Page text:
World Hum: Top 30 Travel Books


Don’t you just love World Hum? From their engaging stories and informative interviews with travel writers, World Hum stands for more than the journey in travel and travel writing, but the quirks, twists, and turns along the way. And if that wasn’t enough, this month, in celebration of their five year anniversary, they’re reviewing the top 30 travel books of all time. In typical World Hum fashion, they’ve recruited some of the top travel writers and editors — Thomas Swick, Michael Shapiro, and Rolf Potts to name a few — to add their contributions. The list has sent me back to my bookshelves and to the nearest bookstore. But, more importantly, renewed my love for travel, self-discovery, and poignant writing.

Highlights from the list:

Number 13: Travels with Charley by John Steinbeck
Review by Michael Yessis

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Some readers may question the inclusion of John Steinbeck’s best-known work of nonfiction, Travels with Charley, in our list of the top travel books. It is, after all, about a man driving across the United States in a camper named after Don Quixote’s horse in the company of a poodle named Charley. On the face of it, that doesn’t sound like a work to be taken seriously. But “Travels with Charley” is no Marley & Me. The dog, for the most part, remains in the background, and the Salinas, California-bred Steinbeck trains his Nobel Prize-winning eye—he was awarded the Literature Prize the same year “Charley” was released—on what he believed to be a decaying America. (World Hum link)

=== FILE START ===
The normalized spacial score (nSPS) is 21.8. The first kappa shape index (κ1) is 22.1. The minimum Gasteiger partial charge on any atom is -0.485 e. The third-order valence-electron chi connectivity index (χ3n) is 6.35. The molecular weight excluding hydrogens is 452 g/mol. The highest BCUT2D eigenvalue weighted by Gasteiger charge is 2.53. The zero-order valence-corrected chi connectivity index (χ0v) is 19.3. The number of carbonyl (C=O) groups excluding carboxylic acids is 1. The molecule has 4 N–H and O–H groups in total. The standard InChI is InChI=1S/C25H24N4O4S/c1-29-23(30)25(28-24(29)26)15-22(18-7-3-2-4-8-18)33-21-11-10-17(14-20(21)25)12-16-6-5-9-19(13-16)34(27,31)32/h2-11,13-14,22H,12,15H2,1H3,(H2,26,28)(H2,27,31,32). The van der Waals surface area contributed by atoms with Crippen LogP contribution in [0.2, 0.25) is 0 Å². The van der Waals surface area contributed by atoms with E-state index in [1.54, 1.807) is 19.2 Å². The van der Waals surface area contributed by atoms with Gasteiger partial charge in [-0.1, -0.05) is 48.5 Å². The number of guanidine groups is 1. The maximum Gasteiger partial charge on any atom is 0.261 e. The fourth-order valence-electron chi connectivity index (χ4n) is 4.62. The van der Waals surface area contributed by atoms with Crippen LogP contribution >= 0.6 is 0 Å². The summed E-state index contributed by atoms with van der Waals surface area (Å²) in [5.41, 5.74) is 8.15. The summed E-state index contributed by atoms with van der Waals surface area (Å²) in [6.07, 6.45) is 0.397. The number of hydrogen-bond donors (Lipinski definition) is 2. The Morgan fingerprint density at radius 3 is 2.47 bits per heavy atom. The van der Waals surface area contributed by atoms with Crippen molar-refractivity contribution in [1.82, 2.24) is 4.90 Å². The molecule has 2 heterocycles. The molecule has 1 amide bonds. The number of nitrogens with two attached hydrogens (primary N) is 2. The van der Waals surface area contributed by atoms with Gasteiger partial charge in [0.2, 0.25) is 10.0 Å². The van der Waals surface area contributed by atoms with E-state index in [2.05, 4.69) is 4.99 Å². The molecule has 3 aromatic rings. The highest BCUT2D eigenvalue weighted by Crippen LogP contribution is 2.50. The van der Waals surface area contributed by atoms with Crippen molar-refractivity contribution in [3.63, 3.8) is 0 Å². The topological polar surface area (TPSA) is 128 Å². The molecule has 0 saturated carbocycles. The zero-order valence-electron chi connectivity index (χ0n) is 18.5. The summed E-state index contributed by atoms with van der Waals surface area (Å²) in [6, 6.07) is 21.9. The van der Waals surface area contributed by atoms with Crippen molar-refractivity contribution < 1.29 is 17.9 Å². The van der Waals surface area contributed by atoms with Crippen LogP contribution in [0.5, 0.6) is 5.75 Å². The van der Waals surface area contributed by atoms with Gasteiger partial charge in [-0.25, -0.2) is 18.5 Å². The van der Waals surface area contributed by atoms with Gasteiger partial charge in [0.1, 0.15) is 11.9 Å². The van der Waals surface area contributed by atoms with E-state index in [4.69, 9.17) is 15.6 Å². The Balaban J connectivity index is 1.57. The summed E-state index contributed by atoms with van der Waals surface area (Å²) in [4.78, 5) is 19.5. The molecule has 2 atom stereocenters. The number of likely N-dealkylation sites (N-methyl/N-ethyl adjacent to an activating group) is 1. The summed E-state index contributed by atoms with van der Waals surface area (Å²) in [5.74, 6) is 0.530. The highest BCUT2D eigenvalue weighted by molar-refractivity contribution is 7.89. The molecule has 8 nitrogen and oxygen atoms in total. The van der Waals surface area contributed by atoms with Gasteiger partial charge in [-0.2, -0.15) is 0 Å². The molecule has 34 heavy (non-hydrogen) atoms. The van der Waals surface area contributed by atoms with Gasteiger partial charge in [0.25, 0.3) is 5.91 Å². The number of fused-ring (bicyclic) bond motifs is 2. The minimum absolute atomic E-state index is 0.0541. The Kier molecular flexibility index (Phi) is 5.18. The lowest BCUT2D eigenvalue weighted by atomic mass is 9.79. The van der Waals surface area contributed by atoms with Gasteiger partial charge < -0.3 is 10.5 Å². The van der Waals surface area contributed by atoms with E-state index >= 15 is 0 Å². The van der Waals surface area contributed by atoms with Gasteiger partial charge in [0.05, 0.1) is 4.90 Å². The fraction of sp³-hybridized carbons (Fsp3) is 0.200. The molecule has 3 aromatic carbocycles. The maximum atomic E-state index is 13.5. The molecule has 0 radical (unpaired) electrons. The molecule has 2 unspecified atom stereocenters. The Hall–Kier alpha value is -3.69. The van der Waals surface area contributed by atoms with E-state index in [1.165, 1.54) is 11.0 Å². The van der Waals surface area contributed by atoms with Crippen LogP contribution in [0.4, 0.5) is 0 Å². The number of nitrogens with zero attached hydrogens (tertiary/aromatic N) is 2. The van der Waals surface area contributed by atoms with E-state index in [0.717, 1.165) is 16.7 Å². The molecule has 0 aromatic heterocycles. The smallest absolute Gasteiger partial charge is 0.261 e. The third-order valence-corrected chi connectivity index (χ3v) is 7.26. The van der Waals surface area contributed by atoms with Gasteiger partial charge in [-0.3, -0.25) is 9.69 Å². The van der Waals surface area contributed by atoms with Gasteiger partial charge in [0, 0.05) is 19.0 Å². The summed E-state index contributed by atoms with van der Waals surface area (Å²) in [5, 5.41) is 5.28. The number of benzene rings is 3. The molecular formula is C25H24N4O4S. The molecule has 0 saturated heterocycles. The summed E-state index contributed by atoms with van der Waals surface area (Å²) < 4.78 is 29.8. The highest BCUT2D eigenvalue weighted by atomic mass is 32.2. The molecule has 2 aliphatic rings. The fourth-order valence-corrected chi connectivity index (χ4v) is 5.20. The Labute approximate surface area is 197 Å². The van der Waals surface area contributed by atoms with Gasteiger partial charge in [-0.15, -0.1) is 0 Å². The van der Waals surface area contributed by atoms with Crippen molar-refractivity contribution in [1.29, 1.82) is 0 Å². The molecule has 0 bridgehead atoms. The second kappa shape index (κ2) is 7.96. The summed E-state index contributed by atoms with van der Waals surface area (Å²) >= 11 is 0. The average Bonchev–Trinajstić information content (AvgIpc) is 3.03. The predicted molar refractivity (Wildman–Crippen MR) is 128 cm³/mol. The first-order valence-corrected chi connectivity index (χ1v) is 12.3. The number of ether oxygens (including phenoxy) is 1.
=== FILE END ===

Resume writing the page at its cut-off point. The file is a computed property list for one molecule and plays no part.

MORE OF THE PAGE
Number 28: Facing the Congo by Jeffrey Tayler
Review by Rolf Potts

Though “adventure” travel writing has come to the point where it often blurs with extreme sports coverage, Tayler’s chronicle of his 1995 pirogue trip down the Congo River proves that the most engrossing adventure tales don’t involve corporate sponsors and television crews. Frustrated with a dead-end life as a Moscow-based expatriate, the author travels to what was then Zaire to re-create British explorer Henry Stanley’s trip down the legendary Central African river in a dugout canoe. Tayler’s underlying impetus for the journey is to find meaning in his life by testing its limits—which proves to be no problem, as the author continually faces smothering heat, corrupt soldiers, lawlessness, hunger, swarms of insects, and a creeping sense of fear. (World Hum link)

Missed a day? Read the complete list, with excerpts and full reviews here. Favorite book left off the list? Or feel a certain book should be higher? I hear, they’re creating a forum to discuss the selected choices.